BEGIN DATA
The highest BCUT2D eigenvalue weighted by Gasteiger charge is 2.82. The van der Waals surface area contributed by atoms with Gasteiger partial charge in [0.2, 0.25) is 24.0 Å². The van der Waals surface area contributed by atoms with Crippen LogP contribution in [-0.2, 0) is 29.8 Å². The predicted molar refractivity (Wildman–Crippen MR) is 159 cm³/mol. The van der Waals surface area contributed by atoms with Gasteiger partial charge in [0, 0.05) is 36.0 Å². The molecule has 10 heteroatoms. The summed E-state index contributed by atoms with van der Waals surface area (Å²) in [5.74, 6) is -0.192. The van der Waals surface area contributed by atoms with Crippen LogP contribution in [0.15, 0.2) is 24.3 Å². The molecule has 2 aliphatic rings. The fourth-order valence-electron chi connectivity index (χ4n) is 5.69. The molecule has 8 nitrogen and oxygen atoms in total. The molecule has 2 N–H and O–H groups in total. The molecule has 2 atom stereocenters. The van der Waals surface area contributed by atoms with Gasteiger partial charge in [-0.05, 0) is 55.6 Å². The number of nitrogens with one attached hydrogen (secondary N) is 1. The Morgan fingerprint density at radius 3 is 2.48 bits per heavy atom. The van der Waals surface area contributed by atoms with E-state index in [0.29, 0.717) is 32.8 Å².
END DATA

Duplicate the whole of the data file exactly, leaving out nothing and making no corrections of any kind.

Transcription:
The highest BCUT2D eigenvalue weighted by Gasteiger charge is 2.82. The van der Waals surface area contributed by atoms with Gasteiger partial charge in [0.2, 0.25) is 24.0 Å². The van der Waals surface area contributed by atoms with Crippen LogP contribution in [-0.2, 0) is 29.8 Å². The predicted molar refractivity (Wildman–Crippen MR) is 159 cm³/mol. The van der Waals surface area contributed by atoms with Gasteiger partial charge in [0, 0.05) is 36.0 Å². The molecule has 10 heteroatoms. The summed E-state index contributed by atoms with van der Waals surface area (Å²) in [5.74, 6) is -0.192. The van der Waals surface area contributed by atoms with Crippen LogP contribution in [0.15, 0.2) is 24.3 Å². The molecule has 2 aliphatic rings. The fourth-order valence-electron chi connectivity index (χ4n) is 5.69. The molecule has 8 nitrogen and oxygen atoms in total. The molecule has 2 N–H and O–H groups in total. The molecule has 2 atom stereocenters. The van der Waals surface area contributed by atoms with Gasteiger partial charge in [-0.05, 0) is 55.6 Å². The number of nitrogens with one attached hydrogen (secondary N) is 1. The Morgan fingerprint density at radius 3 is 2.48 bits per heavy atom. The van der Waals surface area contributed by atoms with E-state index in [0.29, 0.717) is 32.8 Å².